“You cannot get through a single day without having an impact on the world around you. What you do makes a difference, and you have to decide what kind of a difference you want to make.” – Jane Goodall
As a child, I spent time with my grandmother in the garden. She had this tremendous green thumb, and we discussed what should and shouldn’t be put into the garden, including pesticides. She said, “you need to think about what you put into the garden because the pesticides (when it rains) will go into the creek and flow down into other areas, impacting the environment.” This conversation occurred before environmentalism became as prevalent as it is today, and her words stuck with me.
Recently, a book titled Unnatural History of the Sea by Callum Roberts was recommended to me by my cherished friend Guy Harvey. This particular book has blown my mind regarding the impact humans have on the environment. The book details how explorers from various centuries documented marine life, and there’s a stark difference today from previous centuries, with the progressive destruction of these critical habitats. The abundance of life that used to be present is now essentially non-existent. It breaks my heart (along with many other ocean lovers I assume.)
I find today two verbs associated with climate change are mitigation and adaptation. Too many people are worried that we have reached a state of complacency by embracing adaptation. I worry about our changing baseline. Our current baseline is different from Roberts’s baseline in the book. When you speak to the divers who saw a coral reef decades ago, it’s not what you see now. We need to be more ambitious about restoring it to its original state, and I believe that if we lose the memory of what it used to be like, we’re doomed.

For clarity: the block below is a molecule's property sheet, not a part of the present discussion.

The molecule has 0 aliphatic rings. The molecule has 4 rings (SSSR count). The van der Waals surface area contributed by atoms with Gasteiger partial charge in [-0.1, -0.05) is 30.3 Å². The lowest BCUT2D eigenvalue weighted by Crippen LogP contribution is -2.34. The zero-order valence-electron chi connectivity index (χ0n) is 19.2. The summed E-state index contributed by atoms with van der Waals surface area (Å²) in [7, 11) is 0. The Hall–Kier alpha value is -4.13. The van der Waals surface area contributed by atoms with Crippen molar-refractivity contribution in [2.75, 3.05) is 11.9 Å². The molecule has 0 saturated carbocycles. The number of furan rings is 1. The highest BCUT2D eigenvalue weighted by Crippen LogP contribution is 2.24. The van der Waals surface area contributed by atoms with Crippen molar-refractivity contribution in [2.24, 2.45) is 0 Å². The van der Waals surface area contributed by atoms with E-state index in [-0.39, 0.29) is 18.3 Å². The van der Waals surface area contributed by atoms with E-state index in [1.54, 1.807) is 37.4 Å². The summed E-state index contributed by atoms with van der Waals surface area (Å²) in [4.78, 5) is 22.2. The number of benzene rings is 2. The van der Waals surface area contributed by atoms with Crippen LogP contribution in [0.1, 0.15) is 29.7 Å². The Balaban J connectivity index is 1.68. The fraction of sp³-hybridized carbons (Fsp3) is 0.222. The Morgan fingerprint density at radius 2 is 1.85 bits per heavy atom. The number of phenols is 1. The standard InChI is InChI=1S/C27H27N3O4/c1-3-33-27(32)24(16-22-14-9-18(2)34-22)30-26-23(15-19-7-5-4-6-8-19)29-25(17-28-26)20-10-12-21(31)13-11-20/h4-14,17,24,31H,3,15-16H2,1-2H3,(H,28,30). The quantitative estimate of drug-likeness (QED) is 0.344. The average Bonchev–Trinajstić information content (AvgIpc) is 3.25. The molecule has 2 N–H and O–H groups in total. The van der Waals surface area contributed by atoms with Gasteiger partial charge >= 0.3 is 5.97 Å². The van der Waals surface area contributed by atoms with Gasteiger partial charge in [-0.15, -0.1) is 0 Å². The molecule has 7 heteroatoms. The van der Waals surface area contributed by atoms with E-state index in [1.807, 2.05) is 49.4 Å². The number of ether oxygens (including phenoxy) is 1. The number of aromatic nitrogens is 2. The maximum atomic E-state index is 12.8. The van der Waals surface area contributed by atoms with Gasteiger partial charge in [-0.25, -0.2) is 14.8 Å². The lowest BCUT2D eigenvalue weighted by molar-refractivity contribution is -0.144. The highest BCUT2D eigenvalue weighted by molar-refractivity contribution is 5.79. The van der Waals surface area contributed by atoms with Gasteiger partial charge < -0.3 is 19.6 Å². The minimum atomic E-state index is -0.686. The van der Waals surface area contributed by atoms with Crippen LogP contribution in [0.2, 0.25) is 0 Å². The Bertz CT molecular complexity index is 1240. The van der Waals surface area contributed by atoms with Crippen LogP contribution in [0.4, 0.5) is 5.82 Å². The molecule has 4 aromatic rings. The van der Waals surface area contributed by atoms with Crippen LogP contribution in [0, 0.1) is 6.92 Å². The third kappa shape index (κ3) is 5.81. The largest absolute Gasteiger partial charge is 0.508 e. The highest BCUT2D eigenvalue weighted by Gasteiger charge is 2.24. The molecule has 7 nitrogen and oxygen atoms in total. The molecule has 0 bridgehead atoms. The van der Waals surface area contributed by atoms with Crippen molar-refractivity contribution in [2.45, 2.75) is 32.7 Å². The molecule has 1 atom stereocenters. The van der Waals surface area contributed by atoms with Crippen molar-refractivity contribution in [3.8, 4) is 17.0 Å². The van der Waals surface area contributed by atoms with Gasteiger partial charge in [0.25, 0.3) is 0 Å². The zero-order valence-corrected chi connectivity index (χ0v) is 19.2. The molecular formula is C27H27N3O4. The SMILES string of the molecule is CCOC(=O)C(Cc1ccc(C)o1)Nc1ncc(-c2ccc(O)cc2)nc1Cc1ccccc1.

That brings me to my main point—stewardship. When I think of stewardship, the first thing that comes to mind is Jane Goodall—a world-renowned primatologist beloved by many for her tremendous heart and ongoing stewardship of animals, the environment, and primates.
Jane appears to me to be someone that sees past personal self-interests and mass consumption—choosing to focus on what she can give instead of what she can get. She works to see how she can positively impact the world around her each day. This noble characteristic, to me, exemplifies what a “steward of the earth” is genuinely meant to be—someone who puts others first, even if they have to forfeit certain aspects that most of society may deem essential to living a high-quality life. However, I believe very few things are as enriching as using your talents and passions to positively impact the world—especially as it relates to the earth.
Ways we can all be stewards of the earth:
- Treat the environment with respect. It’s our home and should be treated as such.
- Remember that animals are an integral part of the ecosystem. It should be an ecosystem, not a “we”-cosystem (referring to humans as we).
- Keep the ocean blue: see what we’re doing with the Guy Harvey Ocean Foundation here.
- Remember that one person can make a difference, even if it’s small. Over time, little by little, it becomes a lot.
- Share your eco-tips and tricks with anyone (and everyone) you know. We can all benefit from finding ways to be more sustainable.
Seize the day, my friends; the time is now. We don’t have a day to waste.